Our producer Basak Abacıgil Sozeri was always with us during the creative process and she brought her own unique contribution to the story that elevated the end-product as well. “Fatma” is a very short and compact story, and different from the [longer format] series we are used to seeing in Turkey. So I had to work hard on all my reactions carefully, analyze well, and make sure the scene blocking was right. Professionally it was a challenging project for me, but very rewarding at the same time. My directors, Ozgur and Ozer helped me a lot along the way.
How did you prepare for the role?
The thing that made me happy and feel fortunate about this project was being able to work on “Fatma” for almost two months before shooting. I am sincerely happy that I found the opportunity to analyze, dig deeper into the psychology of Fatma and work on it with the trial-and-error method at great length. Thanks to this pre-shoot work, even during the roughly four-month shoot, I managed to search for Fatma and look out for new discoveries. We worked with a psychologist who is an expert on this matter. We talked a lot about what the impact of the traumas she experienced in childhood would be on her present life. Working with a psychologist made me come a long way…The more we talked, the more we got closer to finding the core of Fatma. This was a unique method and process of working for me.
Did Fatma as a character who kills people pose a moral dilemma for you?
Of course it did! Those who watch the show could immediately think: ‘So, every woman could go out and kill in this same situation?’… But this is definitely not the way we handled this show. Like I said earlier, we tried to look at this as a metaphor. When I first read the script I was also very taken by that dilemma. However, the more I read the script, the more I got to know Fatma and became her, [the more] I understood this metaphor. Each one of her murders represent the metaphor of her escape from situations she forcefully was pulled into; the injustice she faced; her invisibility and being ignored, thus sparking a rebellion in her from all of these struggles.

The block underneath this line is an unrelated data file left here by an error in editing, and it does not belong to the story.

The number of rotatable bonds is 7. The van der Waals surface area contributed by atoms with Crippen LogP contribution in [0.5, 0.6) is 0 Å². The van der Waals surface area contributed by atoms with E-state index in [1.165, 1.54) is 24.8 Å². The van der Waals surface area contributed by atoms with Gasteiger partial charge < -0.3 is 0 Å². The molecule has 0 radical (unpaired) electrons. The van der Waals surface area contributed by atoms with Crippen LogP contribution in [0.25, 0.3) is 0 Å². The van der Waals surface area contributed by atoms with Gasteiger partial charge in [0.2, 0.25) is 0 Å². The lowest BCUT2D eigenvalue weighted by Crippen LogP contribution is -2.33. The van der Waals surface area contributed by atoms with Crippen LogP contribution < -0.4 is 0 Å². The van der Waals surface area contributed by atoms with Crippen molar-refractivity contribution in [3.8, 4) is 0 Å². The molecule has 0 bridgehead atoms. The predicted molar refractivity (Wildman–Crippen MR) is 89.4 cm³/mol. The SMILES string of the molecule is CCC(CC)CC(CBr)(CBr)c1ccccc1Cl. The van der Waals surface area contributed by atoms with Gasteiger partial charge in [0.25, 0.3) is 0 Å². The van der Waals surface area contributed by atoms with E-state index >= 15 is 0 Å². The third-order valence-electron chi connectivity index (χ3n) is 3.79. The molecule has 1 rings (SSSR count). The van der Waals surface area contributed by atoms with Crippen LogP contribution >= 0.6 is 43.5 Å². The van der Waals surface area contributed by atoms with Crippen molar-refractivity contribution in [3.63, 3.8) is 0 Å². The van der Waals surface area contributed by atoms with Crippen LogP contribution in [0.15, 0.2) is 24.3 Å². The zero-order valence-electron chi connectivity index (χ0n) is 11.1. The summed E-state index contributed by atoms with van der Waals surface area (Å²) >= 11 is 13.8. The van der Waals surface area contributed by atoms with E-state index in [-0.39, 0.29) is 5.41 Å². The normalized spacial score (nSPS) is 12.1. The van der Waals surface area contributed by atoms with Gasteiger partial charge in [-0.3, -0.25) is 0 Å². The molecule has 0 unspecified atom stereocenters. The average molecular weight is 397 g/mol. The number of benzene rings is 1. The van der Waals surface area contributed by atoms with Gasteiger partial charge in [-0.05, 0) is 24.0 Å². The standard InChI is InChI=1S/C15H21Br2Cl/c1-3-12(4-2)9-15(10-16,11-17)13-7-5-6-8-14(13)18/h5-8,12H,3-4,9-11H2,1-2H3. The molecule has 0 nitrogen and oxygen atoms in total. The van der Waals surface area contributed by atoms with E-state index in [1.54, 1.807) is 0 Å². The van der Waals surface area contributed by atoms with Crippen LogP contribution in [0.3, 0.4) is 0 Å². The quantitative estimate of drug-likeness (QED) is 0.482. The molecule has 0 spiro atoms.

What was the hardest part of playing this role?
“Fatma” is an emotionally loaded project, so there were a lot of hard parts. Her own internalization of her desperation; the way she makes herself invisible; the connection between a mother and a son with autism are just some of them. Psychologically Fatma was the hardest character I’ve ever played.
How was shooting the series during the pandemic for you?
It certainly felt weird. As an actress, one part of me wanted really badly to be on set and start playing Fatma immediately, but the other part of me was anxious since we didn’t know how to cope with a pandemic back when we first started shooting. But both Netflix and our producer Basak created a very safe environment for us. All health and safety procedures were fully put in place.
This is your first time playing the lead in a series that will go out in 190 countries on the same day. How do you feel about that?
Let me put it this way, the story of “Fatma” is both very local and also very global, regardless of where you live. I cannot wait to see the reaction from all around the world since this is a story that anyone can relate to.